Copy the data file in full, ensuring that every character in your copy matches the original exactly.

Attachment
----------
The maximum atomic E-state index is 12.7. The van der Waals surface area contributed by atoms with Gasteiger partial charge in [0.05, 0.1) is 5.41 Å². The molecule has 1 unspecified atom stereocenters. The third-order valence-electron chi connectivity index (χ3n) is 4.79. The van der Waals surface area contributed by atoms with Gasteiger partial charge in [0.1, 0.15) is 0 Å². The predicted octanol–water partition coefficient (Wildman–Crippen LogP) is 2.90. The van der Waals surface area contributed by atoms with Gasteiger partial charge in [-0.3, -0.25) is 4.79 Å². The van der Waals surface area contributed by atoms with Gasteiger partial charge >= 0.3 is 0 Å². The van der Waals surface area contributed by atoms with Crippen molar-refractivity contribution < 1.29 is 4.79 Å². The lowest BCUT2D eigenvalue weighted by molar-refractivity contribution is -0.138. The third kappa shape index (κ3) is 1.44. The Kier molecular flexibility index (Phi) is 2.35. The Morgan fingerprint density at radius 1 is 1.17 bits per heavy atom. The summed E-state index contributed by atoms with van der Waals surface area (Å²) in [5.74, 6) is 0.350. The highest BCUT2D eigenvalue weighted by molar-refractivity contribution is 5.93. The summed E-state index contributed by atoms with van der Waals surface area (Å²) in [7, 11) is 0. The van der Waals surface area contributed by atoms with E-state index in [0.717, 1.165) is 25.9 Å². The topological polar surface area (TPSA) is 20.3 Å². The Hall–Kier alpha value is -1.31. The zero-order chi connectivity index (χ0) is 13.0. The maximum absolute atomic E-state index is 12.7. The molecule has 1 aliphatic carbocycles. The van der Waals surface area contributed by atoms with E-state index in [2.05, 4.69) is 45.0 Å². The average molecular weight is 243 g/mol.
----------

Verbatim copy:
The maximum atomic E-state index is 12.7. The van der Waals surface area contributed by atoms with Gasteiger partial charge in [0.05, 0.1) is 5.41 Å². The molecule has 1 unspecified atom stereocenters. The third-order valence-electron chi connectivity index (χ3n) is 4.79. The van der Waals surface area contributed by atoms with Gasteiger partial charge in [0.1, 0.15) is 0 Å². The predicted octanol–water partition coefficient (Wildman–Crippen LogP) is 2.90. The van der Waals surface area contributed by atoms with Gasteiger partial charge in [-0.3, -0.25) is 4.79 Å². The van der Waals surface area contributed by atoms with Gasteiger partial charge >= 0.3 is 0 Å². The van der Waals surface area contributed by atoms with Crippen molar-refractivity contribution < 1.29 is 4.79 Å². The lowest BCUT2D eigenvalue weighted by molar-refractivity contribution is -0.138. The third kappa shape index (κ3) is 1.44. The Kier molecular flexibility index (Phi) is 2.35. The Morgan fingerprint density at radius 1 is 1.17 bits per heavy atom. The summed E-state index contributed by atoms with van der Waals surface area (Å²) in [5.74, 6) is 0.350. The highest BCUT2D eigenvalue weighted by molar-refractivity contribution is 5.93. The summed E-state index contributed by atoms with van der Waals surface area (Å²) in [7, 11) is 0. The van der Waals surface area contributed by atoms with E-state index in [0.717, 1.165) is 25.9 Å². The topological polar surface area (TPSA) is 20.3 Å². The Hall–Kier alpha value is -1.31. The zero-order chi connectivity index (χ0) is 13.0. The maximum absolute atomic E-state index is 12.7. The molecule has 1 aliphatic carbocycles. The van der Waals surface area contributed by atoms with E-state index in [2.05, 4.69) is 45.0 Å². The average molecular weight is 243 g/mol.